This course is intended for thoughtful students who wish to gain a better understanding of Science and its method(s) by knowing their threefold origins and early history. The origins are to be found first of all in the amazing utterances of the early sages whose words have been collected and handed on by tradition as the Fragments of Pre-Socratic Philosophy. The most influential thinkers of this period are Xenocrates, Heraclitus, Anaximander, Empedocles, Parmenides, Zeno and Democritus. Their words proved formative and we will carefully study them with the aid of later commentators.
Secondly, the development of Science was greatly fostered by the mythic-rational-creative worldview of early Hellas which Plato updated, systematized and published in his dialogue "Timaeus". In this text the cosmos comes into being as a living artifice where reason's powers of persuasion (Peitho) and the artificer (Demiurge) succeed together to moderate the strife between necessity and chance by the peaceful means of intelligent communication. The human role in this cosmic setting is to come to know and cooperate in harmony with the universal order. With harmony's reign in mind, the quest for knowledge with its trials and errors was set in motion. Human intelligence sufficed to realize the advantage of cooperation with the set order of things. We will study the "Timaeus" for its early science, its poetry and literary virtues and benefit from contemporary commentaries, especially Luc Brisson's "Invention of the Universe".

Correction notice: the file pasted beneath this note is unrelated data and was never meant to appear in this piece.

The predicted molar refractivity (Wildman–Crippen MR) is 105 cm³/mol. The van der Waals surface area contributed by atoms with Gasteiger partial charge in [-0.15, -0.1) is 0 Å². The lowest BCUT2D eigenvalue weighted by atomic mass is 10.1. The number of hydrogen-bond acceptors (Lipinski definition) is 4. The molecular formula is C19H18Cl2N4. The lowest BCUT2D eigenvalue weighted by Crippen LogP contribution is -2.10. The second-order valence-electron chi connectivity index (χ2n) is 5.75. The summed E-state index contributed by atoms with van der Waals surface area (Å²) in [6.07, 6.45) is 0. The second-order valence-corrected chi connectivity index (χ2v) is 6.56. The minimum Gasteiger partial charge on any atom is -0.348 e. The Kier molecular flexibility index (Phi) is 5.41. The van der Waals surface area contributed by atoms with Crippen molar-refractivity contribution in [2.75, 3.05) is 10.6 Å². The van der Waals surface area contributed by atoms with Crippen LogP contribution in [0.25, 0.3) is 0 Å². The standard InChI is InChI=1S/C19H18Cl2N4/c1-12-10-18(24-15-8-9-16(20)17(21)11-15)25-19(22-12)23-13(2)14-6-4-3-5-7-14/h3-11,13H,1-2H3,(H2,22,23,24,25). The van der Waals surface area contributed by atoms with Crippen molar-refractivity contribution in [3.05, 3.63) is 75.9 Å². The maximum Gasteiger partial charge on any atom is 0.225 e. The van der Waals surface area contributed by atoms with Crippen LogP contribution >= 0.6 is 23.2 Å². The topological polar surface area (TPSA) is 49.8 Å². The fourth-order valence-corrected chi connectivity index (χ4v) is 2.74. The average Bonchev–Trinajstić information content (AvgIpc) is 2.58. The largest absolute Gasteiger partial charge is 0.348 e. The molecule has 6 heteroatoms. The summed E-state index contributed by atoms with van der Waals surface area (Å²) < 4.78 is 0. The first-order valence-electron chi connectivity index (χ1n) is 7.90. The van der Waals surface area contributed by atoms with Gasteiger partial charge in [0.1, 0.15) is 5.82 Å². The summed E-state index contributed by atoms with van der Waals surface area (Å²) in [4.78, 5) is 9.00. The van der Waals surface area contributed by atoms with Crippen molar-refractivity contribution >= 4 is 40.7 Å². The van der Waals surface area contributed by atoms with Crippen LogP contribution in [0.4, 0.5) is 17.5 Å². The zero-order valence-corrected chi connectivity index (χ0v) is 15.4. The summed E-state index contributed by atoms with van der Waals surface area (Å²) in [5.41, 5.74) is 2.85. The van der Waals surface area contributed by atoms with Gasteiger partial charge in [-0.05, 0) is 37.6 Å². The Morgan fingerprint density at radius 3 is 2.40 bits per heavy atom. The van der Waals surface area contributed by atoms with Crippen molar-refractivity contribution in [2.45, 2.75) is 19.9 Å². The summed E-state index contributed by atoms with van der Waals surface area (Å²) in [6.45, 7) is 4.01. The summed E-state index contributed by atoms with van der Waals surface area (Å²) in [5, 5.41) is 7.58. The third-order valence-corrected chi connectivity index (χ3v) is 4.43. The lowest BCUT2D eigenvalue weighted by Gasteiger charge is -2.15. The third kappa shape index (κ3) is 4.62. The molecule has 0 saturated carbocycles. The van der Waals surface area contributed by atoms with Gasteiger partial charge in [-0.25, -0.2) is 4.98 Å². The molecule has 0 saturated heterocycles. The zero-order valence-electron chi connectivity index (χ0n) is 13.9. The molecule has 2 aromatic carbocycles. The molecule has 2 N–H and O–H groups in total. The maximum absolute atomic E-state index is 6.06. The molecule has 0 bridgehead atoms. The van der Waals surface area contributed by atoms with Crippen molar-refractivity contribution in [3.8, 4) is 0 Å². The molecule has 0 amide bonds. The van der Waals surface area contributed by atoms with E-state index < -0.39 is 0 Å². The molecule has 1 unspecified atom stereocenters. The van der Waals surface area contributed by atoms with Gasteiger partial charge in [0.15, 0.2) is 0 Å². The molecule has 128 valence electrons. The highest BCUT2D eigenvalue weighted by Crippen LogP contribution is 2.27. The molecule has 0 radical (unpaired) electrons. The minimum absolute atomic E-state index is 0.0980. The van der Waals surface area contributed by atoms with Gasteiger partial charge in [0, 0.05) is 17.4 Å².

Thirdly, what was still missing to give the quest for knowledge dynamic continuity was a reliable, flexible method. Such a method was slow in coming. Its precursor is the Socratic way of inquiry, the pathbreaking innovation of Socratic teaching and argumentation both of which Plato recorded e.g. in his dialogues "Meno", "Gorgias", "Sophist" and "Theaetetus". Plato's successor Aristotle, who was a natural scientist of distinction, adapted the Socratic model to the requirements of empirical research. With some gaps in time Aristotle's version of the scientific method succeeded in making scientific pursuits self-correcting, cumulative and continuous.
Open to any interested student.